it doesn't matter now, nothing can stop this. >> reporter: she swam 15 hours more before reaching land. [ cheering and applause ] her last four attempts to cross the florida traits cost a million dollars. but not everyone saw the value. >> people have written me, criticize say, it's all great, it's inspiring, but it could be done with that kind of money instead of financing your little personal dream? forget about the world record, just a human willing to chase a dream and show the resolve to the point that she just won't give up. after all this failure, just won't give up. that message the way people resound to it that's worth a million bucks. >> reporter: diana nyad is done now with enduring swimming in the open ocean. scott, she's already planning another swim next month. 48 hours in a pool in new york city to raise money for hurricane sandy victims. >> pelley: incredible. thanks very much. for the first time the legal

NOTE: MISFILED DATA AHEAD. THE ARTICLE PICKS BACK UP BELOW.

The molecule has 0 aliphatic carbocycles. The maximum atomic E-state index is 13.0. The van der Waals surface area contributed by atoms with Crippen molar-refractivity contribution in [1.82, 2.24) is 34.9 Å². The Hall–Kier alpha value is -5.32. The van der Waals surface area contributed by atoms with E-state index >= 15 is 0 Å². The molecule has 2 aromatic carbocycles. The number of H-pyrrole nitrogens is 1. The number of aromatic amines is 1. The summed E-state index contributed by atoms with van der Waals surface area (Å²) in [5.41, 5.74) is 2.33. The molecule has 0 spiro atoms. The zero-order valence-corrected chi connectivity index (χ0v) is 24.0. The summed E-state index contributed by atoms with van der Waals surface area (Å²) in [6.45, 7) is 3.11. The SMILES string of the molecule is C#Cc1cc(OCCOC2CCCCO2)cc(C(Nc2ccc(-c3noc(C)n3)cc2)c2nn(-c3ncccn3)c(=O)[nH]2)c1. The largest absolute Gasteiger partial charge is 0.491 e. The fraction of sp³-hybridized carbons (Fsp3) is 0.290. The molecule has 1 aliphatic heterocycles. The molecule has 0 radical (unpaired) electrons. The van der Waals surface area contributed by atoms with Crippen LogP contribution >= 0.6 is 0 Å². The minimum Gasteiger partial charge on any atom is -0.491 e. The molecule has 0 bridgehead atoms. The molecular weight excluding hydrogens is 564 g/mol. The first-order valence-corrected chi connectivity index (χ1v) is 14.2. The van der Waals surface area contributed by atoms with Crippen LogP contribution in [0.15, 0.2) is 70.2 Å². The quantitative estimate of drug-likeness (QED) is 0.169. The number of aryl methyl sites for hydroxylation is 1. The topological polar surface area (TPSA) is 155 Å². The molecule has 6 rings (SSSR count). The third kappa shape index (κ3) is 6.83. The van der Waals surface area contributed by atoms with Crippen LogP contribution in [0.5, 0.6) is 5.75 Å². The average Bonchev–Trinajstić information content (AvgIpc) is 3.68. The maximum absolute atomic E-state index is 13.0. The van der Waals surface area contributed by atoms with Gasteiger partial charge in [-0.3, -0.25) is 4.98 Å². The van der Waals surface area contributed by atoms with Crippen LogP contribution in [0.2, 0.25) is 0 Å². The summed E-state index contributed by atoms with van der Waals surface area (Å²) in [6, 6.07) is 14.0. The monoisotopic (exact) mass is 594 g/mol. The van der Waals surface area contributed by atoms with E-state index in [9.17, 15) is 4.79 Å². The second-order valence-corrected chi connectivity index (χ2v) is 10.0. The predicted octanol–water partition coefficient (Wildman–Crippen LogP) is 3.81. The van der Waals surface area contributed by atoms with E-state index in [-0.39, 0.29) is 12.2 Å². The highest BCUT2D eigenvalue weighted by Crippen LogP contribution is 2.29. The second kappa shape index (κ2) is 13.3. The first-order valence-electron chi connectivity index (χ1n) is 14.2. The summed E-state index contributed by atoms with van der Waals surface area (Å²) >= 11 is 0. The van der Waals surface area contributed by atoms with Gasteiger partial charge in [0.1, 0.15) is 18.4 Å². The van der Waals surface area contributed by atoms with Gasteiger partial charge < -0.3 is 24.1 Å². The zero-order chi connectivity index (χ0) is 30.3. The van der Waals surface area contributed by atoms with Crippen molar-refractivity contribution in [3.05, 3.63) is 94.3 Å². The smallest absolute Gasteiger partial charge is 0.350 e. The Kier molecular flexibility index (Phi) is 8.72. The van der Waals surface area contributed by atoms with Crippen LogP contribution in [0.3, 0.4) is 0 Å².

team that prosecuted jerry sandusky is speaking about the penn state sex abuse case. and a man opened a drawer and found a treasure. when the cbs evening news continues. ech gear only to wreck your face with just any razor? upgrade to the gillette fusion proglide, for unrivaled comfort even on sensitive skin. gillette -- the best a man can get. hearty cheeseburger. creamy thai style chicken with rice. mexican-style chicken tortilla. if you think campbell's 26 new soups sound good, imagine how they taste. m'm! m'm! good! they're about 10 times softer and may have surface pores where bacteria can multiply. polident kills 99.99% of odor causing bacteria and helps dissolve stains so dentures are cleaner, fresher, and brighter. [ male announcer ] polident.